Farmed or wild? Local or imported? Organic? Or some certification you’ve never heard of?
Anyone who has tried to be an eco-conscious seafood consumer – or seen headlines about plummeting wild fish stocks or antibiotic-laden seafood from farms in China – has faced these questions.
There are many more. Take farms, whether inland or in the ocean. So much depends on the particular operation. Are antibiotics used to fight disease in overcrowded pens? What’s the feed made from, and is too much provided? How much waste do the fish create? Are the currents strong enough to disperse all of that? What is the ocean floor like? Are the fish native?
“With fish, people come in and debate,” said TJ Tate, director of the Sustainable Seafood Program at the National Aquarium in Baltimore. “Consumers want to see a tag, a label, a box, something they can feel confident about, and grab it and go.”
“A lot of labels are private or secretive or changing or flexible,” said Marianne Cufone, executive director of the Recirculating Farms Coalition. Some are more respected than others, and it’s hard for the average consumer to know the difference. While Canada and the EU have organic seafood standards, the U.S. does not.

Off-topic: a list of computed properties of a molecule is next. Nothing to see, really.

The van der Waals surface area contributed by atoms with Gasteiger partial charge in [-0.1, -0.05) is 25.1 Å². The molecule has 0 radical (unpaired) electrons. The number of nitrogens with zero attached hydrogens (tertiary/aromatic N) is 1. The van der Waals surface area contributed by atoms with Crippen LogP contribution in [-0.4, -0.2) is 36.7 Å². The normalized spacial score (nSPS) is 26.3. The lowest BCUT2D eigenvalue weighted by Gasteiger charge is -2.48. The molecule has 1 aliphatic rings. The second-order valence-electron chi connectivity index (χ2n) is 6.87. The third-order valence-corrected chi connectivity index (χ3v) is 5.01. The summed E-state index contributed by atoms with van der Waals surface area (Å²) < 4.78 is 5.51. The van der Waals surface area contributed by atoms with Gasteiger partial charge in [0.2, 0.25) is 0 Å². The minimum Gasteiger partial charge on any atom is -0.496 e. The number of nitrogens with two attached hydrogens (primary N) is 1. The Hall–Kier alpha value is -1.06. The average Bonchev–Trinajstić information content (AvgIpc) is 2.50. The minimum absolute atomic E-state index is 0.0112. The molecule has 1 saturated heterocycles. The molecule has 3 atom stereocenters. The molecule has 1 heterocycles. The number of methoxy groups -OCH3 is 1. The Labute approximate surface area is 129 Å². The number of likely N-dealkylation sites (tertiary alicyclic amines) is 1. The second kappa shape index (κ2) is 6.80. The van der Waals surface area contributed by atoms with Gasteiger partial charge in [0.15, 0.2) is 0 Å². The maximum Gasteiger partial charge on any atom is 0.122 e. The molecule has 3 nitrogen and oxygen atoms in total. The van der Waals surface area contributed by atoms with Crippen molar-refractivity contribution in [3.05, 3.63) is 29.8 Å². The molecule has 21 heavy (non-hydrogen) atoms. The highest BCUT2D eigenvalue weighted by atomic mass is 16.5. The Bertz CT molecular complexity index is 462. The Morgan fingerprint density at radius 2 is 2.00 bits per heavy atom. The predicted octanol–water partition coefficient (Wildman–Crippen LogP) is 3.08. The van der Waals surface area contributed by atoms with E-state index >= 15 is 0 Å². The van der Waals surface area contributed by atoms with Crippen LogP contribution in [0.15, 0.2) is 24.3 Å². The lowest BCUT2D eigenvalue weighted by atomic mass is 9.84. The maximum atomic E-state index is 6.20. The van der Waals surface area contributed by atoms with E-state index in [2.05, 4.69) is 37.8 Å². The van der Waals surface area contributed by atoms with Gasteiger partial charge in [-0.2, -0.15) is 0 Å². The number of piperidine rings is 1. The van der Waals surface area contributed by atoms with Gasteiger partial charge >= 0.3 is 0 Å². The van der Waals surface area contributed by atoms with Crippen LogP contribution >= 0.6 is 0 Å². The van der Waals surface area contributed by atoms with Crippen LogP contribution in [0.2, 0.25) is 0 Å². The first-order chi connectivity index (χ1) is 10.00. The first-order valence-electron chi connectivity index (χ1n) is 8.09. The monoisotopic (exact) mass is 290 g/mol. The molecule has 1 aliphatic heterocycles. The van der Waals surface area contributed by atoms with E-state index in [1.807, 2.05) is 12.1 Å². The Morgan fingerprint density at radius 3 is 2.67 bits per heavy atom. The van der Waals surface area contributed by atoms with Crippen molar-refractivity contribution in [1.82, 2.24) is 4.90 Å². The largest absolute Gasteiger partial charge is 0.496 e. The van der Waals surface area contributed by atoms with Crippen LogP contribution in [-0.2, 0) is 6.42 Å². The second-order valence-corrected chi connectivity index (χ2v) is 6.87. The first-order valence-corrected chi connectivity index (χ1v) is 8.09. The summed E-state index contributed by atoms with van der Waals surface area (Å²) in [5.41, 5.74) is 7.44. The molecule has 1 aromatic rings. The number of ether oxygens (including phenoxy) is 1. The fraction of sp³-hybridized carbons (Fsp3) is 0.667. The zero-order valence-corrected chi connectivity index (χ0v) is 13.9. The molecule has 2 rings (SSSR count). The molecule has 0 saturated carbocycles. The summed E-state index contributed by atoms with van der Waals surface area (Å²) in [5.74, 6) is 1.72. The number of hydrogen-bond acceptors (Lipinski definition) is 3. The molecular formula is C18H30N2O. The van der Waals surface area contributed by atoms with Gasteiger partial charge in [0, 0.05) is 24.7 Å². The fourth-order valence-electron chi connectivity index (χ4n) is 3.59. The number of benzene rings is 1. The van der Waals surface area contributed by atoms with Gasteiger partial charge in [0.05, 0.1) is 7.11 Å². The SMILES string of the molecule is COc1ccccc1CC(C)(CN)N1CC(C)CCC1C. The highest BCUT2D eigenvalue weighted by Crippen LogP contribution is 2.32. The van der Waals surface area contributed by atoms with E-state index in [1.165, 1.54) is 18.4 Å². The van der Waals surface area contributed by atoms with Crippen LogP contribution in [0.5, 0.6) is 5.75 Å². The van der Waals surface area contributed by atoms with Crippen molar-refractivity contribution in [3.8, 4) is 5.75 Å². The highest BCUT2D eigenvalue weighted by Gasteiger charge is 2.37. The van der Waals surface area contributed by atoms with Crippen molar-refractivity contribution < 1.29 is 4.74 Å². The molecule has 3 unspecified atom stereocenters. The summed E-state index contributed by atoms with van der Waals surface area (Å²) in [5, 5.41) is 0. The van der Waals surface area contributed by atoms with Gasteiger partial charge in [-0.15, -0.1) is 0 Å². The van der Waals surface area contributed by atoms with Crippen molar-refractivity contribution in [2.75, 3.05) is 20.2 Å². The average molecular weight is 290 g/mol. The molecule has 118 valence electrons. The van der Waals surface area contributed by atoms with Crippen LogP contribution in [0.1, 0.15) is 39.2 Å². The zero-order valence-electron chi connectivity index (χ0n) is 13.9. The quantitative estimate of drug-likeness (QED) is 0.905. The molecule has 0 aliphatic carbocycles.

Now entrepreneurs, investors and some environmentalists are beginning to coalesce around aquaculture as a potential long-term solution to the depletion of the oceans and the world’s increasing appetite for this healthy protein. A 2016 report from the United Nations found that 31.4 percent of the world’s stocks were overfished and another 58.1 percent fully fished. Meanwhile, aquaculture surpassed wild-caught fish as a source of seafood for human consumption in 2014. Many see it as the next frontier in sustainable food production.
“We’re eating more seafood globally, which is a good thing because it’s healthy, but we’re taking more than the ocean can naturally replenish,” said Amy Novogratz, managing partner of Aqua-Spark, a Netherlands-based investment fund focused on sustainable aquaculture businesses. “Aquaculture is known a little bit for its bad reputation, and some of it is deserved,” she said, referring to issues like China’s use of antibiotics and fish feed made from wild-caught species. “But it’s a young enough industry that you can go in and rebuild it a little, so as it grows, it grows more sustainably.”